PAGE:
In spite of all the problems, I think it is helping her tremendously. On her sleep study, her AHI was 44.8. ResScan says the last two days the AHI was around 9 to 10. AND...the lights are back on! She was so confused and out of it before. She is getting back to her usual intelligent self!

I have been slowly increasing the pressure that I had turned down to 8. I increase it by 0.2 to 0.4 about every 4 days. It's now up to 12. I can see that the OAs have decreased and, when she DOES have events, they are about half as long (on 11/27 she had a cluster of both central and obstructive events as long as 60 seconds EACH. Now, the events are no more than 26 seconds each). Also, when the pressure was 4 to 20, she had Centrals of about 10 per hour. Reducing the pressure and increasing slowly has reduced the centrals to about 4 to 5 per hour. The slow increase in pressure is not increasing the centrals and is bringing the OAs down and the hypopnea index, that was 17 on the sleep test, is down to 0.4.

Sorry for the long story.Eat-popcorn I wanted to update everyone that helped me and thank all for this forum. It is a pearl beyond price!
Regards, Sue
Hi Sue,
What a wonderful story and I hope things continue to go well with your Mom's CPAP therapy. My mom rebelled against her CPAP machine for quite a while, but she was eventually able to get into the swing of things and got along pretty well with it before she passed.
Your mom is lucky to have you as a caregiver, both of you keep up the GREAT work, CONTINUED SUCCESS.!
trish6hundred
Reply
#45
Thanks everyone. Mom had the best night ever last night. My hand-stitching on the headgear worked perfect. 95% leak rate was 2.4, Max was 12. AHI = 6.7 YES!!! OAs just keeps coming down. CAs staying level at about 4.0.

And yes, Evpraxia, it's been the absolute BEST to be able to restore mom's mental capacities. It's been simply amazing. She is so sharp now. I had taken over paying her bills and etc. She has taken the job back. I did all her shopping, she is now driving again and doing her own shopping and goes to physical therapy for her broken hip. I wonder how many of our "elders" get a dementia diagnosis when the problem is caused by apnea and low 02 sats at night.

All of this has been hell, but there have been good things that have happened because of it. One of my sisters is making plans to move closer to us so that, if the time comes that mom needs more care, it isn't all on my shoulders. (I'm really loving this plan!!)

And.... remember that first night when I used the APAP machine to prove to mom that it wouldn't kill her? Well, the pressure was set to 4 to 8. And I had an AHI of 7.9! The auto pressure went up to 8 and stayed there. So, I called my doctor and I'm set up for a sleep study too. I have a feeling I will no longer be a "CPAP User by Proxy"!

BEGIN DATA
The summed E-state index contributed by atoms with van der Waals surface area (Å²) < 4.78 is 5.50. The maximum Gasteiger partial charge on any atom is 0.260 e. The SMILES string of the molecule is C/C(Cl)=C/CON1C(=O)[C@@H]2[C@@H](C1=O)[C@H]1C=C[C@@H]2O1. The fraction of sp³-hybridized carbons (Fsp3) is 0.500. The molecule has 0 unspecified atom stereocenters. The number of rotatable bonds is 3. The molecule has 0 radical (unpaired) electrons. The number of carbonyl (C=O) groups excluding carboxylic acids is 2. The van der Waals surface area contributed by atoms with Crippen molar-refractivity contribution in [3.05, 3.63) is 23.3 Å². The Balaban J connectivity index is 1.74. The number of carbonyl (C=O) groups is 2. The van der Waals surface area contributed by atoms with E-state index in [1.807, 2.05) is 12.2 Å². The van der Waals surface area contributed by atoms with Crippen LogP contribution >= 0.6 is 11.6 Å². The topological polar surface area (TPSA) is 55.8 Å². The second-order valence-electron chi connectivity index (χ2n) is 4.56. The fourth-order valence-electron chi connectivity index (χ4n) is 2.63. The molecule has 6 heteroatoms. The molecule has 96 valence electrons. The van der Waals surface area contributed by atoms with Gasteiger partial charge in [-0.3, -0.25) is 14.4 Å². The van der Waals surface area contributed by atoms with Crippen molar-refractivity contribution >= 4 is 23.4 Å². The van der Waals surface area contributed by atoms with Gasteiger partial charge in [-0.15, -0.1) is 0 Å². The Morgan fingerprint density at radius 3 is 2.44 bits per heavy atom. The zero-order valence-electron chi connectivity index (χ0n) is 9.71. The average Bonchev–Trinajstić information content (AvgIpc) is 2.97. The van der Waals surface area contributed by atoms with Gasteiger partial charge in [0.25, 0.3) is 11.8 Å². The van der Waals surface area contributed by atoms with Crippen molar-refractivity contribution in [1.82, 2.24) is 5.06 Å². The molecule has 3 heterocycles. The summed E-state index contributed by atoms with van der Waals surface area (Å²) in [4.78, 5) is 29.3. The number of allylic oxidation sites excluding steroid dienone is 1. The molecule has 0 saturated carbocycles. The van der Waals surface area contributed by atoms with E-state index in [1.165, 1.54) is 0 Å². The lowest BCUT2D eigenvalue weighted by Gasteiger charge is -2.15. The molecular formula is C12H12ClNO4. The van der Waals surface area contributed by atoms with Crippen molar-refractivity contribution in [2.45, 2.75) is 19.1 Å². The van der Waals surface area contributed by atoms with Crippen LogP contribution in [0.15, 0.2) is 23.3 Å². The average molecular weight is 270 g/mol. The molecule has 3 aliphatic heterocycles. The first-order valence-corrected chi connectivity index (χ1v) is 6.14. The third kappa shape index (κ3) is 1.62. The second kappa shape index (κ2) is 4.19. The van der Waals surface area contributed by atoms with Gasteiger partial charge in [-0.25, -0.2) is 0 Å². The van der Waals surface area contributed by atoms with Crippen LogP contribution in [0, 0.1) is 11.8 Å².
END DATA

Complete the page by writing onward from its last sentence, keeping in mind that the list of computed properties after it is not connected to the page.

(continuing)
I think I'm at the point that mom was 20 years ago. Mild apnea that, if it had been caught at that time, she would NOT have Congestive Heart Failure, Atrial Fibrillation and Right Atrial Enlargement (all of these things can be cause by sleep apnea).

I'm so glad this forum was available. I have learned so much. When I get a chance, I will post mom's success story on the Personal Success Stories thread. Remember, she is 83 (soon to be 84). I hope others can learn from her story that you are NEVER too old not only to adapt and change, but that your life CAN GET BETTER. And, a broken hip when you are over 80 is NOT an automatic death sentence (she did almost die in the hospital because of the untreated apnea during anesthesia and heart problems). But, because of the APAP treatment, mom has her mental abilities back and the motivation and energy to put into recovery. In addition, her BP is lower every day and she is taking less and less BP meds. I'm looking forward to seeing and reporting on what kind of recovery an 83 yr old heart and body can make with proper treatment.

Thanks once again
SueThanks
Reply
#46
Sue,
This is Absolutely Terrific News!!! What a thrill that you mom can do these things for herself now.

And, you are very wise to get yourself checked out for sleep apnea. Whether genetics, body type, bone structure or what, sleep apnea does tend to run in families.

Evpraxia in the Pacific Northwest USA
Diagnosed: 44 AHI when supine, O2 down to 82%
Treated since 20 Sept 2014:: 0.7 AHI, Settings 7-15, EPR on Full Time at Level 3
Better living through CPAP/APAP machines!
Reply